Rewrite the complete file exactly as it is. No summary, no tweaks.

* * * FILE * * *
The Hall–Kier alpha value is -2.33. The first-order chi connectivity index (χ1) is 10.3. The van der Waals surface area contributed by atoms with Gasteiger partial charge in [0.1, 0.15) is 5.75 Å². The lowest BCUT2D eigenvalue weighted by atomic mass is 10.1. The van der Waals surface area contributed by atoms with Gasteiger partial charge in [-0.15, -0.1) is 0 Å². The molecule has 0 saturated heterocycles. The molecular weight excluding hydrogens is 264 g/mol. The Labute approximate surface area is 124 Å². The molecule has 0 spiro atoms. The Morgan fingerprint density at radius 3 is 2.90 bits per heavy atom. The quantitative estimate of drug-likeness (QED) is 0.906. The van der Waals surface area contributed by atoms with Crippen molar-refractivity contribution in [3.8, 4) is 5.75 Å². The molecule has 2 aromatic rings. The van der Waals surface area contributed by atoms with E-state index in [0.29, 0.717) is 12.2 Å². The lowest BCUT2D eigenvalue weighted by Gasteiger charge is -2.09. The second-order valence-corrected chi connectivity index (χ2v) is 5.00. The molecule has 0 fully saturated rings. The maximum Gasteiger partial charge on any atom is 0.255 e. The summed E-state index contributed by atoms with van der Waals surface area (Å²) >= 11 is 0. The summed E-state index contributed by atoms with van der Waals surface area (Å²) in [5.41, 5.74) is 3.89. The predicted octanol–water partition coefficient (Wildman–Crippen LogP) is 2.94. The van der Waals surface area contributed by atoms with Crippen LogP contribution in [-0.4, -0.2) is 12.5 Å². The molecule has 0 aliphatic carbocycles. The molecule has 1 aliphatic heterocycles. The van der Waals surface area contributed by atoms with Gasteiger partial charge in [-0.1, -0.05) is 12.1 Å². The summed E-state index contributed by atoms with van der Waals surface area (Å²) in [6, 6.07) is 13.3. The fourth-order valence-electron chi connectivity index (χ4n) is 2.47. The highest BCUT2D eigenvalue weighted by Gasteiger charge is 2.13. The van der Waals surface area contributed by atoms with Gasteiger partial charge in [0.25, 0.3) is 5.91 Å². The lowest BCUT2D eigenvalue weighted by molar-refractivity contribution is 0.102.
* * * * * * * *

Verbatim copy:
The Hall–Kier alpha value is -2.33. The first-order chi connectivity index (χ1) is 10.3. The van der Waals surface area contributed by atoms with Gasteiger partial charge in [0.1, 0.15) is 5.75 Å². The lowest BCUT2D eigenvalue weighted by atomic mass is 10.1. The van der Waals surface area contributed by atoms with Gasteiger partial charge in [-0.15, -0.1) is 0 Å². The molecule has 0 saturated heterocycles. The molecular weight excluding hydrogens is 264 g/mol. The Labute approximate surface area is 124 Å². The molecule has 0 spiro atoms. The Morgan fingerprint density at radius 3 is 2.90 bits per heavy atom. The quantitative estimate of drug-likeness (QED) is 0.906. The van der Waals surface area contributed by atoms with Crippen molar-refractivity contribution in [3.8, 4) is 5.75 Å². The molecule has 2 aromatic rings. The van der Waals surface area contributed by atoms with E-state index in [0.29, 0.717) is 12.2 Å². The lowest BCUT2D eigenvalue weighted by Gasteiger charge is -2.09. The second-order valence-corrected chi connectivity index (χ2v) is 5.00. The molecule has 0 fully saturated rings. The maximum Gasteiger partial charge on any atom is 0.255 e. The summed E-state index contributed by atoms with van der Waals surface area (Å²) >= 11 is 0. The summed E-state index contributed by atoms with van der Waals surface area (Å²) in [5.41, 5.74) is 3.89. The predicted octanol–water partition coefficient (Wildman–Crippen LogP) is 2.94. The van der Waals surface area contributed by atoms with Crippen LogP contribution in [-0.4, -0.2) is 12.5 Å². The molecule has 0 aliphatic carbocycles. The molecule has 1 aliphatic heterocycles. The van der Waals surface area contributed by atoms with Gasteiger partial charge in [-0.1, -0.05) is 12.1 Å². The summed E-state index contributed by atoms with van der Waals surface area (Å²) in [6, 6.07) is 13.3. The fourth-order valence-electron chi connectivity index (χ4n) is 2.47. The highest BCUT2D eigenvalue weighted by Gasteiger charge is 2.13. The van der Waals surface area contributed by atoms with Gasteiger partial charge in [0.25, 0.3) is 5.91 Å². The lowest BCUT2D eigenvalue weighted by molar-refractivity contribution is 0.102.